Panel Discussion: Against The Grain - Art and Activism:
Thursday, January 27, 7:00 - 9:00 p.m. Lincoln Cushing, Jon Fromer,
Mark Dean Johnson and Pele DeLappe: moderated by Art Hazelwood.
Daughters of the Artists Present: An informal presentation with Leslie Correll and Nancy and Georgia Rowe.
Followed by labor and activist documentary film screenings. Saturday, February 12, 4:00 p.m.
Frank A. Rowe (1921-1985), Market Street, 1952, linocut, 9 x 11 3/4”, Courtesy of the Frank A. Rowe Family Estate
The social ferment, persecutions and upheavals of the twentieth century come into clear focus in the work of Richard Correll (1904-1990) and Frank Rowe (1921-1985), two artists who portrayed their times with personal courage and political conviction despite America’s mid-century turn toward formalist abstraction in art. Encompassing the six decades from the Great Depression through World War II, McCarthyism, the Vietnam War, the Black Power movement, to the Reagan era, their art stands as a testament to the political struggle against oppression and fear that continues up to our own times. Correll and Rowe spent numberless hours serving progressive causes through their hard-hitting political art, whether in fine art prints and paintings, or issue-oriented posters, banners, and magazine illustrations. While both of these artists explored a full range of artistic expression this exhibition focuses on the political side of their work through a selection of more than fifty prints, drawings and paintings from the estates of the artists, who were friends and colleagues at San Francisco’s Graphic Arts Workshop.
Correll began making art in the years following World War I, his pictorial skill and political savvy evident even in his earliest work for The New Masses and other progressive newspapers in Seattle, Washington. During the Depression he became part of the Works Progress Administration (WPA), the famous federal program that paid artists a modest stipend to create public art. Correll’s prints and murals of the 1930s exalted the natural world and the world of work alike, with strong abstract compositions full of movement and rhythm; the themes combine memorably in his woodcuts on the Pacific Northwest folk hero Paul Bunyan. Correll said of his work, “In art I am chiefly attracted by the synthesis of realism and design; that is, a humanitarian realism and an abstract-dramatic design - each one to augment the other - an old combination of limitless possibilities.”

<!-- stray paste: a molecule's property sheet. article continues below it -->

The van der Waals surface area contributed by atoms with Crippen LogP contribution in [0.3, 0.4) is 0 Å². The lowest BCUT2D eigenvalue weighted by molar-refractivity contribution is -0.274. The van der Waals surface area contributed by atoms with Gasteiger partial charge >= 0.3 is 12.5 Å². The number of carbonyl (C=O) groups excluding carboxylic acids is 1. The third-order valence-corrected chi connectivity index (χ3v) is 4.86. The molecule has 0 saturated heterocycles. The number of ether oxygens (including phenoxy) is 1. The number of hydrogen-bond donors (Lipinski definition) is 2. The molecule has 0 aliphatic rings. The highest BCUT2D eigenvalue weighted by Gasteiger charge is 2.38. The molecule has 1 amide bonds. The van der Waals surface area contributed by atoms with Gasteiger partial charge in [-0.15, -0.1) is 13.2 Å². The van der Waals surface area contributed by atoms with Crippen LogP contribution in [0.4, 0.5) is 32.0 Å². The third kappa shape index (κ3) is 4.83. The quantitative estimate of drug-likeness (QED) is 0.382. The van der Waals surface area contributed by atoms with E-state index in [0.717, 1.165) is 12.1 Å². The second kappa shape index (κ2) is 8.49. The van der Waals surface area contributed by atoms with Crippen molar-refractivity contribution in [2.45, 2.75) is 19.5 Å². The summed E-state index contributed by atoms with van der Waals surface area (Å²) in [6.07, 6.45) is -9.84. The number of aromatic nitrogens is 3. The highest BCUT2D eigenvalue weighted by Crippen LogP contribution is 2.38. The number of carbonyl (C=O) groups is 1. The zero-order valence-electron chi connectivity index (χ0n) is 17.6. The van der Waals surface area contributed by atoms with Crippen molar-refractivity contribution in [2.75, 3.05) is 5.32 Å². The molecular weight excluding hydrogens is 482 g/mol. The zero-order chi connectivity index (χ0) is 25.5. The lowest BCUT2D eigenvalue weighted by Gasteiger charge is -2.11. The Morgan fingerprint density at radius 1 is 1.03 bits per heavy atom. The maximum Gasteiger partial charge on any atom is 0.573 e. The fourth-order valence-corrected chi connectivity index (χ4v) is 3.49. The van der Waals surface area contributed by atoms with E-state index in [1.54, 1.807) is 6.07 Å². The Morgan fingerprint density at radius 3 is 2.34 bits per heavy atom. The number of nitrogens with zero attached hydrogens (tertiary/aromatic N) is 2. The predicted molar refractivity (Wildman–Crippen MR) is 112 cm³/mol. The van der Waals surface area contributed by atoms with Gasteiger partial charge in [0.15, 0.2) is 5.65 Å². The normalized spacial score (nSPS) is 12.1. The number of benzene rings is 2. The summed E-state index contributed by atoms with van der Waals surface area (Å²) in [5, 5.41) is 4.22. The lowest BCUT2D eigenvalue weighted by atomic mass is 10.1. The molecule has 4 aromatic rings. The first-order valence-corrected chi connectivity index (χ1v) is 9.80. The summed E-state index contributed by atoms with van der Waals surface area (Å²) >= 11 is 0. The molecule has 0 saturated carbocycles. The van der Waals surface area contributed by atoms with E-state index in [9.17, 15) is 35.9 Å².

After World War II, and eleven years in the graphic industry in New York City, Correll moved to San Francisco and began his long association with the Graphic Arts Workshop, a cooperative print studio, which grew out of the San Francisco Labor School after it was closed by McCarthy era pressures. The linocuts and woodcuts that he continued to make for forty more years reflect his sympathy with organized labor, his dismay at the devastations of poverty, racism, industrialization and war with a power and determination surprising in such a gentle soul.
Frank Rowe’s life and art were shaped by the war and its aftermath. A decorated combat paratrooper in World War II, Rowe painted grim images treating his experiences at the D-Day Normandy invasion and the later Battle of the Bulge. These battles, now regarded with such patriotic awe, are treated by Rowe with directness, sincerity and artistic rigor. He portrayed war stripped of its illusion of glamor.
A second disillusionment awaited Rowe in a postwar America grown paranoid under the Red Scare. California’s 1950 Levering Act required a loyalty oath of all state employees, including Rowe, then an art teacher at San Francisco State University. His adamant refusal to comply led to his firing and to years of government harassment before the law was invalidated as unconstitutional in 1967. It also shaped his art, his prints and paintings commenting wittily and passionately on the Korean War (amazingly, he was called up for duty again even after having been blacklisted!), the McCarthy era witch hunts, the H-bomb, the Black Panthers, Watergate and the emergence of environmentalism. Thomas Albright, commenting in the San Francisco Chronicle, on Rowe’s work noted “there is a distinctive, moral tone behind all of the diverse things that Rowe does; the notion of the artist as a craftsman in the service of society.” Restored to teaching in 1969, Rowe continued to be a role model for artists, activists and students through his work, his humanity, and his sense of justice.
Richard Correll and Frank Rowe present us with art that serves as a microcosm of the social and political struggles of twentieth century America. Their example is a powerful reminder that great art can serve the social good. Their determination to make that point in their lives and work, as shown in this exhibition, is proof of the strength of the melding of great art and social conscience.